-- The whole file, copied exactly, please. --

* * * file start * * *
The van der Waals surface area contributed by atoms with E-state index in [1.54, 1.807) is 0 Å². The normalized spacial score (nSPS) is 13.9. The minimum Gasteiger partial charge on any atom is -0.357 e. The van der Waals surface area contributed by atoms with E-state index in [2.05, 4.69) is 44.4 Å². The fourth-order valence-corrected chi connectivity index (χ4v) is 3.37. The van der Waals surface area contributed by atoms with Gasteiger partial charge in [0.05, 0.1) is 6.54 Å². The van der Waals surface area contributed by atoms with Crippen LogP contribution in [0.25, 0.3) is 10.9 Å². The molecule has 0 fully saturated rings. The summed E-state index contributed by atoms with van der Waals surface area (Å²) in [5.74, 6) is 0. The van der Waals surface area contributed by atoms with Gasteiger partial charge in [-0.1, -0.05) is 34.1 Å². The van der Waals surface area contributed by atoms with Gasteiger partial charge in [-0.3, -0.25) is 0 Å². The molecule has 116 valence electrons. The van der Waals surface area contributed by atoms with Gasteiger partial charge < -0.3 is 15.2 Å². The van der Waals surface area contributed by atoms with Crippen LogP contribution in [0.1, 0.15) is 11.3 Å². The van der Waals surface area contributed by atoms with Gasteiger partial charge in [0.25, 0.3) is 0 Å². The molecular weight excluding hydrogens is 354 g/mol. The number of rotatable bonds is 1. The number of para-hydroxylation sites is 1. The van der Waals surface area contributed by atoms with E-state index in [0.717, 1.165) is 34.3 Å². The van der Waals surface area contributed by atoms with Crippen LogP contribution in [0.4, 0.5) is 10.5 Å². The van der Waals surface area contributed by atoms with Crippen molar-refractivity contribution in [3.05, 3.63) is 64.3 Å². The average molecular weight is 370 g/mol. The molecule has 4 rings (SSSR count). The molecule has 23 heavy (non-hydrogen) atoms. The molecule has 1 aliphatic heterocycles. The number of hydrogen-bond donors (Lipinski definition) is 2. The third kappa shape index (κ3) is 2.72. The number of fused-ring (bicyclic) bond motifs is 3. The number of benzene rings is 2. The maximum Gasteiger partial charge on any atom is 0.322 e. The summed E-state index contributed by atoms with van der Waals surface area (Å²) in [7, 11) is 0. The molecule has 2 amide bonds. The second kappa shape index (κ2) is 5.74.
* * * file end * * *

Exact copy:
The van der Waals surface area contributed by atoms with E-state index in [1.54, 1.807) is 0 Å². The normalized spacial score (nSPS) is 13.9. The minimum Gasteiger partial charge on any atom is -0.357 e. The van der Waals surface area contributed by atoms with E-state index in [2.05, 4.69) is 44.4 Å². The fourth-order valence-corrected chi connectivity index (χ4v) is 3.37. The van der Waals surface area contributed by atoms with Gasteiger partial charge in [0.05, 0.1) is 6.54 Å². The van der Waals surface area contributed by atoms with Crippen LogP contribution in [0.25, 0.3) is 10.9 Å². The molecule has 0 fully saturated rings. The summed E-state index contributed by atoms with van der Waals surface area (Å²) in [5.74, 6) is 0. The van der Waals surface area contributed by atoms with Gasteiger partial charge in [-0.1, -0.05) is 34.1 Å². The van der Waals surface area contributed by atoms with Gasteiger partial charge in [-0.3, -0.25) is 0 Å². The molecule has 116 valence electrons. The van der Waals surface area contributed by atoms with Gasteiger partial charge < -0.3 is 15.2 Å². The van der Waals surface area contributed by atoms with Crippen LogP contribution in [0.1, 0.15) is 11.3 Å². The van der Waals surface area contributed by atoms with Gasteiger partial charge in [0.25, 0.3) is 0 Å². The molecular weight excluding hydrogens is 354 g/mol. The number of rotatable bonds is 1. The number of para-hydroxylation sites is 1. The van der Waals surface area contributed by atoms with E-state index in [0.717, 1.165) is 34.3 Å². The van der Waals surface area contributed by atoms with Crippen LogP contribution in [0.4, 0.5) is 10.5 Å². The van der Waals surface area contributed by atoms with Crippen molar-refractivity contribution in [3.05, 3.63) is 64.3 Å². The average molecular weight is 370 g/mol. The molecule has 4 rings (SSSR count). The molecule has 23 heavy (non-hydrogen) atoms. The molecule has 1 aliphatic heterocycles. The number of hydrogen-bond donors (Lipinski definition) is 2. The third kappa shape index (κ3) is 2.72. The number of fused-ring (bicyclic) bond motifs is 3. The number of benzene rings is 2. The maximum Gasteiger partial charge on any atom is 0.322 e. The summed E-state index contributed by atoms with van der Waals surface area (Å²) in [7, 11) is 0. The molecule has 2 amide bonds. The second kappa shape index (κ2) is 5.74.